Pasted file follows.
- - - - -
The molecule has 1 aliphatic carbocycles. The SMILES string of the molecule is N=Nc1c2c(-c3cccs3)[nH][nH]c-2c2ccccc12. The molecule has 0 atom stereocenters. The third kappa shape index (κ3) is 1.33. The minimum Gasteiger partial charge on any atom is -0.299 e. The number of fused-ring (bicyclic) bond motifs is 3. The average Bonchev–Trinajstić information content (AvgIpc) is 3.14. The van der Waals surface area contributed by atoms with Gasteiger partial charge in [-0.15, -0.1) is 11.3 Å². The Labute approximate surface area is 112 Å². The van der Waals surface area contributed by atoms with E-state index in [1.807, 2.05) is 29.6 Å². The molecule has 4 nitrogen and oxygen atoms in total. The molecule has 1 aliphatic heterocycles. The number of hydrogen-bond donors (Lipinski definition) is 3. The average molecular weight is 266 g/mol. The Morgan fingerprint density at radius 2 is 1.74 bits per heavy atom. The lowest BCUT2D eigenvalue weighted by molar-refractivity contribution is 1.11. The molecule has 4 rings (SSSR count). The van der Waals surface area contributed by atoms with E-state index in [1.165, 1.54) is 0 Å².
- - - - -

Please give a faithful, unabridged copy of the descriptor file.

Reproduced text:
The molecule has 1 aliphatic carbocycles. The SMILES string of the molecule is N=Nc1c2c(-c3cccs3)[nH][nH]c-2c2ccccc12. The molecule has 0 atom stereocenters. The third kappa shape index (κ3) is 1.33. The minimum Gasteiger partial charge on any atom is -0.299 e. The number of fused-ring (bicyclic) bond motifs is 3. The average Bonchev–Trinajstić information content (AvgIpc) is 3.14. The van der Waals surface area contributed by atoms with Gasteiger partial charge in [-0.15, -0.1) is 11.3 Å². The Labute approximate surface area is 112 Å². The van der Waals surface area contributed by atoms with E-state index in [1.807, 2.05) is 29.6 Å². The molecule has 4 nitrogen and oxygen atoms in total. The molecule has 1 aliphatic heterocycles. The number of hydrogen-bond donors (Lipinski definition) is 3. The average molecular weight is 266 g/mol. The Morgan fingerprint density at radius 2 is 1.74 bits per heavy atom. The lowest BCUT2D eigenvalue weighted by molar-refractivity contribution is 1.11. The molecule has 4 rings (SSSR count). The van der Waals surface area contributed by atoms with E-state index in [1.165, 1.54) is 0 Å².